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Ciscos Claim Triggers Modem Debate

A claim by Cisco Systems Inc. that it was "the
first" to produce standards-complaint data-headend equipment raised eyebrows last
week, as Cable Television Laboratories Inc. and its cable-operator membership worked to
reiterate conformance requirements.

Cisco said its uBR7246 router, which includes headend
components based on the MCNS and DOCSIS platforms, was the first to interoperate with
multiple vendors' cable modems. MCNS (Multimedia Cable Network System) and DOCSIS (Data
Over Cable Service/Interoperability Specification) are new industry standards.

So far, however, no cable-modem gear has passed through the
lengthy certification process, nor has any vendor yet applied for certification, said Bob
Cruickshank, director of digital-network technologies for CableLabs.

"The earliest that anyone will be ready [for
certification] is May or June," Cruickshank said.

Now, CableLabs is adding headend gear to the certification
process, as well as cable modems.

Last year, CableLabs outlined the process to receive a
DOCSIS "seal of approval." Since then, several manufacturers -- not just Cisco
-- have liberally used the terms "DOCSIS-compliant" and
"MCNS-compliant" in their product literature and press materials.

"Check the [CableLabs DOCSIS] Web page, and you'll see
that there's still zero names," said David Fellows, senior vice president of
engineering at MediaOne Express, referring to one of the DOCSIS certification phases that
posts compliant vendors.

Another MSO engineer lamented the fact that the use of the
words "DOCSIS-compliant" is becoming as prevalent as the use of the words
"new and improved" on consumer products.

"I imagine that if you weren't paying attention, it
could be a little misleading," the engineer said.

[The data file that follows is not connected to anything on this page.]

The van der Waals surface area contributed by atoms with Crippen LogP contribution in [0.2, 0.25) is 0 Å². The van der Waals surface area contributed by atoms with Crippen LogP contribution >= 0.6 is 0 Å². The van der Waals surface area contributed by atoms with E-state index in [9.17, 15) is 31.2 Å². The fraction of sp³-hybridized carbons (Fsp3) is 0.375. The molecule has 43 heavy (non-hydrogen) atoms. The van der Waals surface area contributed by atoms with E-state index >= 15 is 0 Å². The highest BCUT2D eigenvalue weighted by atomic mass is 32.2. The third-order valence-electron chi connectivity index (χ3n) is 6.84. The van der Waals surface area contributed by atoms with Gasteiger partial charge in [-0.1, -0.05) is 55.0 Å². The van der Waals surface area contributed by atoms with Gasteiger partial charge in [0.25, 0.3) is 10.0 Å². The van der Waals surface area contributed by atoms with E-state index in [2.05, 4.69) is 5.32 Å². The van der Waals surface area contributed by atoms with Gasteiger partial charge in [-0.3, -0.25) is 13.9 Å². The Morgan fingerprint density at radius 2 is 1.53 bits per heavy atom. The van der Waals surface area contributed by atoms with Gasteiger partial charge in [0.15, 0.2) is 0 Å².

Fellows and others who are familiar with the certification
process said that when data vendors do pass the 1,900-plus checklist items that ensure
compliance this summer, it is more likely that groups of three and four manufacturers will
be certified at a time.

Cisco's announcement linked its new headend router to
modems made by Samsung Electronics America and Toshiba America Consumer Products. That's
important because under the hood of Toshiba's modem is silicon made by Libit Signal
Processing Ltd., said Bob Schack, director of marketing for Cisco's broadband-markets

Both Cisco and Samsung are using Broadcom Corp.'s chips.
Finding interoperability at the silicon level is at the heart of the compatibility
mission, because so many of the PHY (physical) and MAC (media-access control) functions
are handled with chips.

"That is a huge step toward true
interoperability," Schack said. "Maybe the wording [of the release] got some
people upset, but that's the real news, and it's huge news."

Whether or not Cisco was actually the first to demonstrate
interoperable headend and cable-modem gear is arguable: At December's Western Show,
Harmonic Lightwaves Inc. -- which introduced a headend data controller that supports
standardized cable modems -- said it successfully linked with modems made by Toshiba and
Panasonic Consumer Electronics.

But being the first to certification is not as important as
simply becoming interoperable, Cruickshank said.

"The point is that there is momentum in terms of
people coming together and hooking up," Cruickshank said. "We are making
progress and converging, as opposed to diverging."

Cruickshank said CableLabs recently updated the compliance
"conformance checklist" to reflect additional items that are necessary to what's
being called "DOCSIS 1.0," adding that now, there are 1,968
"must-haves" on the list.

He said the additional checklist items do not reflect
"feature creep" that will slow down the certification process.

"We're not changing anything that's not broken,
because we don't want to slow down," Cruickshank said. "Yes, we've been working
closely to identify additional functionalities to support things such as Packet Cable, but
our firm stance is to not do anything that slows 1.0."

Packet Cable is a CableLabs initiative focused on
Internet-protocol services.

After vendors submit their checklist to CableLabs as an
affidavit, they proceed to "hot-staging" interoperability venues, either at
CableLabs or at trade shows, Cruickshank said.

Following that, vendors seeking compliance meet with MSOs
and CableLabs to review their certification dockets. If everything checks out, they go
before a certification board of MSOs for the final nod.